Miles to Go

This blog started as my lifeline. Fifteen years ago, I was working on a project that wasn’t particularly compelling in an environment that wasn’t conducive to collaboration. I wasn’t doing geospatial work and I was worried that it would slip away. This blog was the mechanism that motivated side projects that kept me in touch with geography.

It started out as a technical outlet, with the intent of being the kind of blog that I often found myself searching for. From there, it evolved over time, though I fought that evolution for a while. Motivated by the same fear of losing my technical edge that caused me to start it, I kept a technical focus here even as my daily work became less technical. Eventually, I let that struggle go.

Perhaps because I know what my own thoughts were as I blogged, I can see that evolution unfold. Inadvertently, I ended up documenting the arc of a career in the geospatial technology industry.

And then it just stops.

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The Consulting Mindset and the War on Cubicle Body

I’ve been debating for a while whether I wanted to write this post, as the subject matter deviates greatly from the technical and professional writing I normally offer here. I decided to do so because my recent dive into fitness is intertwined with my professional life and affects how I approach my day, so I think it has bearing on my life as a 21st-century tech worker firmly planted in middle age.

I need to thank everyone who follows me on social media for putting up with my various “war on cubicle body” posts. You have been part of my publicly crowd-sourcing accountability for my fitness-related goals. I’ll dig into that more deeply later on.

I have been somewhat surprised, on social media and in person, to the reception “the war” has received. I expected the reception to be positive, which it has been, due to the supportive nature of the people in my extended circle. I was more surprised by the number of people who have told me it has motivated them to kick-start their own journey. I am truly humbled by that. Finally, I’ve also gotten a good dose of the expected “I don’t know how you do it” and “Where do you find the time?” comments. Because this begins to get at the conundrum faced by many tech and information workers in today’s society, I decided this post may be relevant. Settle in, there’s no TL;DR nor will I split it into parts.

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A Perhaps-Premature Recap of My Year

The calendar is inching up on the nine-year anniversary of this blog and it’s starting to feel like it’s been that long since I’ve actually written anything. It’s been an interesting year and the last couple of months have been no exception. It’s probably a bit early for a year-end recap but I feel the need to clear my mind so I can focus on what comes next.

I started the year splitting my time between two projects: one was implementing a geospatial data publication workflow for a US federal civilian agency. I was part of a large team and my role was to work out the ingest, registration, publication of all data types. That project got me elbow-deep in Node, PostGIS, GeoServer, and also gave me some exposure to the Voyager search API. I found the whole experience pretty exciting as we had a really strong implementation team. As a result, I learned a lot and , hopefully, was able to teach a few things along the way. It was the kind of experience you hope every project can be. My involvement wound down toward the middle of the year.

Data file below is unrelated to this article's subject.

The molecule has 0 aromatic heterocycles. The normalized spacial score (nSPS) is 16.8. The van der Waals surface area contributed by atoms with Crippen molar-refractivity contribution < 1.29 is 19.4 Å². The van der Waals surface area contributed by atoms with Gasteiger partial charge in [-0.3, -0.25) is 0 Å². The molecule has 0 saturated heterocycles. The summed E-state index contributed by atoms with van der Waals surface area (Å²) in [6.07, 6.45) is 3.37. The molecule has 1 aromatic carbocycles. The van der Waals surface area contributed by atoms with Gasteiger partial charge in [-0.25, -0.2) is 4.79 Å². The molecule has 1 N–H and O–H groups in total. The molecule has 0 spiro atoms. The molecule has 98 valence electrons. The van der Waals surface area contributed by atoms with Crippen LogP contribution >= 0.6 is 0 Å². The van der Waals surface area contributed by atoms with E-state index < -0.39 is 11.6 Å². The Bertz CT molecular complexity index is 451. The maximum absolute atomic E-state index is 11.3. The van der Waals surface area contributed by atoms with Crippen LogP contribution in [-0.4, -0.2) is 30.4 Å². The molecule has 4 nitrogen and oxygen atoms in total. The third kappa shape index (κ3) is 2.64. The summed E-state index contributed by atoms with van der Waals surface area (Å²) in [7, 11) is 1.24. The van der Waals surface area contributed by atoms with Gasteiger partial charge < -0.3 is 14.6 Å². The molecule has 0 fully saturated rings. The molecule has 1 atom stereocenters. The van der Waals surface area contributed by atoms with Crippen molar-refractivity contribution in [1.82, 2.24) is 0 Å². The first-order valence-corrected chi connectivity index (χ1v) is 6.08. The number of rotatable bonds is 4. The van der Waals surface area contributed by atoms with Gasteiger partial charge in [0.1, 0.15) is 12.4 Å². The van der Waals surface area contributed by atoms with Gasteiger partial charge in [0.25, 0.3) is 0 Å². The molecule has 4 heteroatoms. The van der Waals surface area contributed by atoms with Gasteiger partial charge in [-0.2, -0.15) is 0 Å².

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Where Ya Been?

It’s been rather quiet on the blog for a while. Sometimes the posts have to take a back seat to work and other things. This time of year tends to be busy anyway due to the end of the school year and its related activities, but this year has also included one move, construction of a house, and preparations for a second (final) move. In December we sold our house, which I had lived in for nearly 40 years, and moved into temporary quarters while the next house was being built. The sale of the old place was a pretty smooth experience as all of us, especially me, were ready for a change.

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Focus

While the majority of the geospatial world was at the Esri International User Conference in San Diego last week, I was at a different conference in Orlando, Florida. This was my third time attending the Children with Diabetes (CWD) Friends for Life (FFL) conference and I’ll be there as often as I can for the foreseeable future. It’s beneficial in many obvious ways; enabling us to keep up with the latest developments in diabetes research and technologies as well as keeping us refreshed in terms of diabetes management best practices.

The unexpected thing for me over the years has been how the lessons I’ve learned at FFL have begun to translate into other aspects of life outside of diabetes. (I do not have diabetes myself but I am a parent of a person who does.) This year, perhaps because the ongoing Esri UC was somewhere in the back of my mind, it provided a different lens through which to view my approach to my professional activities.

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Sharpening the Saw*

I have been laying low on my blog and in social media for a few weeks. I typically go into a little bit of a “hibernation” during December as the days get continually shorter heading for the solstice. Around the holidays, I am most interested in spending time with my family.

Around this time last year, I posted my goals for 2011. Goals don’t mean much unless you go back and assess how well you did in accomplishing them. From last year, with notes: Continue reading “Sharpening the Saw*”